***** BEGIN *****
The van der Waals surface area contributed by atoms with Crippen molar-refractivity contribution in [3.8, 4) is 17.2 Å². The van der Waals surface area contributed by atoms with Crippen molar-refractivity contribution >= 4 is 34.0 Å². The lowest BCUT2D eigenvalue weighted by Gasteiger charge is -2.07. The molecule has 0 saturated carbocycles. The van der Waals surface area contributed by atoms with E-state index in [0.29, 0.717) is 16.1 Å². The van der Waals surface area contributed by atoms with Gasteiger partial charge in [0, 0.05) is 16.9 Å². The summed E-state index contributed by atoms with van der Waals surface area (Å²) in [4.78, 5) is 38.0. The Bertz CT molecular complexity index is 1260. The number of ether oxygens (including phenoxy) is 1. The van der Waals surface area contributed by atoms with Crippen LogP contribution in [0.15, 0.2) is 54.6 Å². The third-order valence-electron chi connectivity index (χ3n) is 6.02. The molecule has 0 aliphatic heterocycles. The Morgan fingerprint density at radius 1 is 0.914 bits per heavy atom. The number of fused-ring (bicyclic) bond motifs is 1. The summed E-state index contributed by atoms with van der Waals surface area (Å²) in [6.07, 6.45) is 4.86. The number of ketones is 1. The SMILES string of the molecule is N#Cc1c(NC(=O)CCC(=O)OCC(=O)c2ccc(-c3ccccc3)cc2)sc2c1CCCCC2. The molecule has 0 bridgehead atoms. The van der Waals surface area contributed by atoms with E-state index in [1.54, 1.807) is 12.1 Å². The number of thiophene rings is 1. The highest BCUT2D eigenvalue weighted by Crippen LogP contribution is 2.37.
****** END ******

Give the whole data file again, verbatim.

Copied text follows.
The van der Waals surface area contributed by atoms with Crippen molar-refractivity contribution in [3.8, 4) is 17.2 Å². The van der Waals surface area contributed by atoms with Crippen molar-refractivity contribution >= 4 is 34.0 Å². The lowest BCUT2D eigenvalue weighted by Gasteiger charge is -2.07. The molecule has 0 saturated carbocycles. The van der Waals surface area contributed by atoms with E-state index in [0.29, 0.717) is 16.1 Å². The van der Waals surface area contributed by atoms with Gasteiger partial charge in [0, 0.05) is 16.9 Å². The summed E-state index contributed by atoms with van der Waals surface area (Å²) in [4.78, 5) is 38.0. The Bertz CT molecular complexity index is 1260. The number of ether oxygens (including phenoxy) is 1. The van der Waals surface area contributed by atoms with Crippen LogP contribution in [0.15, 0.2) is 54.6 Å². The third-order valence-electron chi connectivity index (χ3n) is 6.02. The molecule has 0 aliphatic heterocycles. The Morgan fingerprint density at radius 1 is 0.914 bits per heavy atom. The number of fused-ring (bicyclic) bond motifs is 1. The summed E-state index contributed by atoms with van der Waals surface area (Å²) in [6.07, 6.45) is 4.86. The number of ketones is 1. The SMILES string of the molecule is N#Cc1c(NC(=O)CCC(=O)OCC(=O)c2ccc(-c3ccccc3)cc2)sc2c1CCCCC2. The molecule has 0 bridgehead atoms. The van der Waals surface area contributed by atoms with E-state index in [1.54, 1.807) is 12.1 Å². The number of thiophene rings is 1. The highest BCUT2D eigenvalue weighted by Crippen LogP contribution is 2.37.